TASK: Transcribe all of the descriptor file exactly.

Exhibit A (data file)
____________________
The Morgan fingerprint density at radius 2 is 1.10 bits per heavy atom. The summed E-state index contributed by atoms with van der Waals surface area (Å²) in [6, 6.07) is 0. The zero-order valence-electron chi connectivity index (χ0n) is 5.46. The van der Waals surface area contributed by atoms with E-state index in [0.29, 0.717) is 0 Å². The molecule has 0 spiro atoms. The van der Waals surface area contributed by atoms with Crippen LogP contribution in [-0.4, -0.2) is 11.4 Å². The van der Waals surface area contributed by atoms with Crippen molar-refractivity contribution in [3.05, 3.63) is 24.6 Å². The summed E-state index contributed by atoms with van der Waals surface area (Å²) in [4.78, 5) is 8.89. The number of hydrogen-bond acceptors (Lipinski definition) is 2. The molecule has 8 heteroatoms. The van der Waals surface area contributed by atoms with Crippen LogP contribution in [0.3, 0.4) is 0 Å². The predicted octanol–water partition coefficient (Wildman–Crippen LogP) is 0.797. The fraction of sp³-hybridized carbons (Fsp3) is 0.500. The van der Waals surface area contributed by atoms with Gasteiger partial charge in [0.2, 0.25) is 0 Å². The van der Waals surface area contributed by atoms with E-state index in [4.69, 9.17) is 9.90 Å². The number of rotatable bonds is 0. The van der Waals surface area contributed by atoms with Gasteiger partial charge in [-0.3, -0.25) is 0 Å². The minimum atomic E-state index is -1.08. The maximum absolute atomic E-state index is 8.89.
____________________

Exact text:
The Morgan fingerprint density at radius 2 is 1.10 bits per heavy atom. The summed E-state index contributed by atoms with van der Waals surface area (Å²) in [6, 6.07) is 0. The zero-order valence-electron chi connectivity index (χ0n) is 5.46. The van der Waals surface area contributed by atoms with E-state index in [0.29, 0.717) is 0 Å². The molecule has 0 spiro atoms. The van der Waals surface area contributed by atoms with Crippen LogP contribution in [-0.4, -0.2) is 11.4 Å². The van der Waals surface area contributed by atoms with Crippen molar-refractivity contribution in [3.05, 3.63) is 24.6 Å². The summed E-state index contributed by atoms with van der Waals surface area (Å²) in [4.78, 5) is 8.89. The number of hydrogen-bond acceptors (Lipinski definition) is 2. The molecule has 8 heteroatoms. The van der Waals surface area contributed by atoms with Crippen LogP contribution in [0.3, 0.4) is 0 Å². The predicted octanol–water partition coefficient (Wildman–Crippen LogP) is 0.797. The fraction of sp³-hybridized carbons (Fsp3) is 0.500. The van der Waals surface area contributed by atoms with Gasteiger partial charge in [0.2, 0.25) is 0 Å². The van der Waals surface area contributed by atoms with E-state index in [4.69, 9.17) is 9.90 Å². The number of rotatable bonds is 0. The van der Waals surface area contributed by atoms with Gasteiger partial charge in [-0.3, -0.25) is 0 Å². The minimum atomic E-state index is -1.08. The maximum absolute atomic E-state index is 8.89.